Session: Anarchist Political Ecology: Theoretical Horizons and Empirical Axes III – Urban Anarchism
Abstract: While the appropriation and transformation of undesirable space into punk space present ways to “fuck the man,” punk claims to space are neither absolute nor stable. The freedom to use and transform space outside the mainstream and its regulatory structures also makes these spaces vulnerable to dominant social and economic systems that define property and determine its value. When the desirability of different spaces throughout the city shifts, pressure is placed on the residents who no longer conform. Like many “undesirables” in cities, punks are perpetually forced to adapt, integrate, or re-make both space and place in increasingly marginal parts of the city. Punk space repeats a battle of fucking the man and being fucked by the man. Currently in Ottawa Ontario, there is also vocal and divisive critique from a feminist artist collective questioning whether men are really the ones being fucked. Continue reading “Fuck the man: punk space and feminist counter-resistance”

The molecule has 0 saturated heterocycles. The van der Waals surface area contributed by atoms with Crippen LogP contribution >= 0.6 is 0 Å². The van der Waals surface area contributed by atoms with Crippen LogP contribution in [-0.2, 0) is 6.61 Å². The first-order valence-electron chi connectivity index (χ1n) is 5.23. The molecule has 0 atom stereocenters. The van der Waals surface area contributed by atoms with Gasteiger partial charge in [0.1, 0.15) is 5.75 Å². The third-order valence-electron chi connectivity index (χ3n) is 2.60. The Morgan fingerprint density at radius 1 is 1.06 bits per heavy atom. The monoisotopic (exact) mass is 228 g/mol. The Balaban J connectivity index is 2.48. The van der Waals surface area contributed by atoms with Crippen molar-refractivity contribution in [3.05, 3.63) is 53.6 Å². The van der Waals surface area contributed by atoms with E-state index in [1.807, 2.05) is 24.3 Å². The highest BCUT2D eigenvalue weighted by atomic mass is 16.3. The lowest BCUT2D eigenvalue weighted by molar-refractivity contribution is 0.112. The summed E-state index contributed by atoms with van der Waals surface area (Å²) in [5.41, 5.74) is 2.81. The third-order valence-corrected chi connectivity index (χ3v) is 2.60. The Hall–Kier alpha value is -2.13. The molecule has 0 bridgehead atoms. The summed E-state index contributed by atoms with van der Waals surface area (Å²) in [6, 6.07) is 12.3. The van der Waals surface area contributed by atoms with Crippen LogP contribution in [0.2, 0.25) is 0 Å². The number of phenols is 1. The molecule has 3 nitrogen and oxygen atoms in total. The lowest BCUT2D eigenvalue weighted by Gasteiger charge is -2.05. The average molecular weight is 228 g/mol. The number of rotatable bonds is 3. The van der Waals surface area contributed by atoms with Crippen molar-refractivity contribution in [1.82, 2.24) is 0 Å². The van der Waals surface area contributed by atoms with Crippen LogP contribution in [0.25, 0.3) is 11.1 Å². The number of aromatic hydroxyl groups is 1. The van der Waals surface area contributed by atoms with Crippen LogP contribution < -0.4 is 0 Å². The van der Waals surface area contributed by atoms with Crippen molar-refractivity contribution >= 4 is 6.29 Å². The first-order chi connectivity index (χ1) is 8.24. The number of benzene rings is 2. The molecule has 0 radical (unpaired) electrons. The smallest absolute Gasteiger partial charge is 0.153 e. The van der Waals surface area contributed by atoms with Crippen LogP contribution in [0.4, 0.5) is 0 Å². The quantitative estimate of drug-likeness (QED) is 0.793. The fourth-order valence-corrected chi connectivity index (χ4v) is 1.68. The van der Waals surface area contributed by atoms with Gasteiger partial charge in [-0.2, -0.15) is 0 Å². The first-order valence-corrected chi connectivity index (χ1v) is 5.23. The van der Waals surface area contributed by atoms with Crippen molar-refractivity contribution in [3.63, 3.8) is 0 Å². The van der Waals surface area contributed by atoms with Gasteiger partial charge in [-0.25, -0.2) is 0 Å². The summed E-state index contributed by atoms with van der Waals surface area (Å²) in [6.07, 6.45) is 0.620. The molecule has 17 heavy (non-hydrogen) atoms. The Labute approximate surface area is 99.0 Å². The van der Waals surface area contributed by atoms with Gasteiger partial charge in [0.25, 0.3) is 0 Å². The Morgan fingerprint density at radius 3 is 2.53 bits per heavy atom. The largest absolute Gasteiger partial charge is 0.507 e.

Presented at: McGill Queer Research Colloquium
Abstract: A public petition to keep the Queers out of Ottawa is not a news story you expect in 2016. Of course, in this story, the Queers are a touring US punk band from the early 80s and the petition was started by Babely Shades, a collective of artists and activists of colour and marginalized genders. In response to the claims that the show and the band reinforced homophobia and racism in the Ottawa punk scene, the show was cancelled but soon rebooked as a benefit concert for local LGBTQ youth. The story was further complicated when a member of the local opening band Shootin’ Blanx publicly came out as a “proud trans man” in defense of the Queers. Ottawa’s punk scene was left uncertain of what it would mean either to attend or not attend the otherwise highly anticipated show. This paper looks to this incident and surrounding media coverage as a preliminary attempt to disentangle some of the many complex relationships and expressions of resistance, marginal group politics, and counter-public space in Ottawa.